If you’ve seen any book-related Tiktoks it’s highly likely that you’ve heard of We Were Liars. Not only has it accumulated a reputation among audiences in general, but the book was also named a best book of the year by NPR, Time, The WSJ, and The Boston Globe, alongside winning the Goodreads choice award for best young adult fiction. So what is this book about and, is it actually worth the read?
We Were Liars follows Cadence Sinclair Eastman, oldest grandchild of the rich and prominent Sinclair family as she navigates life, but mostly summers spent on her family’s island off the coast of Massachusetts. The book begins with detailing sunny coastal summers with her aunts and cousins, starting with “summer fifteen” (the first summer she notes, the summer she spent when she was fifteen years old). However, right from the beginning it’s clear to see that the Sinclair family isn’t quite as perfect as they would like to seem, with secrets and drama simmering just below the surface. But for Cadence summer fifteen seemed pretty good, if not perfect (for reasons I won’t disclose for the sake of finding it out yourself) despite all the family darkness, until her accident. An accident Cadence doesn’t remember, and one that no one will talk to her about but has clearly changed the Sinclair family as they all know it.
So what did happen that night?
Right from the first chapter, We Were Liars begins wrapping you in a (good, albeit a little difficult at times) sense of confusion. Not only in the almost poetic way that E. Lockhart writes Cadence’s thoughts, but in the twisting and cryptic metaphors. The book only gets more mystifying as we are introduced to Cadence’s family, most notably her, to say the least eccentric, mother and sisters. Next we meet the infamous liars, Cadence and other older cousins, and her family-friend (the situation is confusing, not completely a family friend but close enough) and love interest Gat. And last but not least, let us not forget the Sinclair grandparents, who from the beginning seem a little too involved with the family.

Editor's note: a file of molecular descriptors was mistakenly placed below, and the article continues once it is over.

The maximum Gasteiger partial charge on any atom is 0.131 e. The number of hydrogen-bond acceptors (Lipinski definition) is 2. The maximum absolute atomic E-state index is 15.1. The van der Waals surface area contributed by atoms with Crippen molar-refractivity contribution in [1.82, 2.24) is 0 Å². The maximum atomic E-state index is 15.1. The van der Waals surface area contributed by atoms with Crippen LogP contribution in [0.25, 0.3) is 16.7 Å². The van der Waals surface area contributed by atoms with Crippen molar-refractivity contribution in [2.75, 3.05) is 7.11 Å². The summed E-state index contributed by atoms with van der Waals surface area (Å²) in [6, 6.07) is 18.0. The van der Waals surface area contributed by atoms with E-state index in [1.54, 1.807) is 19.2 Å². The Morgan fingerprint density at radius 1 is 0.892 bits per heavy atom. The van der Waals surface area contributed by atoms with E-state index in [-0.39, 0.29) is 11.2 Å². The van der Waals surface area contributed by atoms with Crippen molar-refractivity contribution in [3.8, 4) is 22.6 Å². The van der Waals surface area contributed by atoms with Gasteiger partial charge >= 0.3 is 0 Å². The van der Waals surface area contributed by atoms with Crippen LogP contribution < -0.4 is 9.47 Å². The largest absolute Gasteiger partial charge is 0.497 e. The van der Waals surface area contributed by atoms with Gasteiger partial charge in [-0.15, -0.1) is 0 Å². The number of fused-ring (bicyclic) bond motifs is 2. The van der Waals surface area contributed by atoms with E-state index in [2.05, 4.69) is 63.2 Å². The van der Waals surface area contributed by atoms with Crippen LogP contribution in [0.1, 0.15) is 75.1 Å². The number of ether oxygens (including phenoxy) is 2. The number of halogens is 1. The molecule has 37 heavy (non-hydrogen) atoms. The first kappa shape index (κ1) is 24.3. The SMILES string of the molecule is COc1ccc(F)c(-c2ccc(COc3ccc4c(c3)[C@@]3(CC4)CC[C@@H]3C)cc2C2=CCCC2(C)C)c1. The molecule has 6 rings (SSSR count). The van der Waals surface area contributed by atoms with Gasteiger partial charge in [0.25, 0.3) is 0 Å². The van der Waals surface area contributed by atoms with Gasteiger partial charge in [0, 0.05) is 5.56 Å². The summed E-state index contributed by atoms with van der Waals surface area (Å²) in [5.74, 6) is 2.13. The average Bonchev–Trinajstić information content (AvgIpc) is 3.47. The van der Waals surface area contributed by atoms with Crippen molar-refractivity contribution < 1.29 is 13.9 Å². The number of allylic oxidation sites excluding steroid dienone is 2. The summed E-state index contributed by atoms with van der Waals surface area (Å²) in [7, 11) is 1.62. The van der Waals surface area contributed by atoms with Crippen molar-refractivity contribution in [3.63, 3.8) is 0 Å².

The characters and their interactions with Cadence are incredibly well-spaced out and written in a way that keeps you reading right until the big twist at the end of the book, and Cadence herself is a character you will come to sympathize, if not empathize, with (at least for part of the book). The writing of the plot and the night in question is equally as well-written as the characters, with just enough information to leave you utterly confused about what exactly went down. All in all, the majority of the book is a well-written, well plotted-out, and a worth it mystery read.
Now, here’s where things start to go a little bit downhill. The raved about plot twist? While it can definitely be shocking, it may be easy to predict given enough experience with the mystery genre. And while it’s clear to see that some characters, like Aunt Bess, are written to be disliked, even the characters who are written to be likable often fall short. Such as Gat, while his character is undoubtedly well-written, as are the others, his sweet, charismatic, and woke character does not touch hearts (or at least didn’t touch mine) as intended. Instead, his character comes off as a little manipulative, slightly fickle, and overall controversial. Moreover, the ability of the liars to be oblivious and insensitive to the struggles of others, not just within their family but in the world at large, is shocking.
So the big question: is it worth-it to read this book? The answer, quite honestly, depends on you. If you enjoy books with characters you can get attached to and come to appreciate, this book might not be for you. However, if you enjoy a good plot and seamless writing this is definitely a book I would recommend.
Rating: 4/5 stars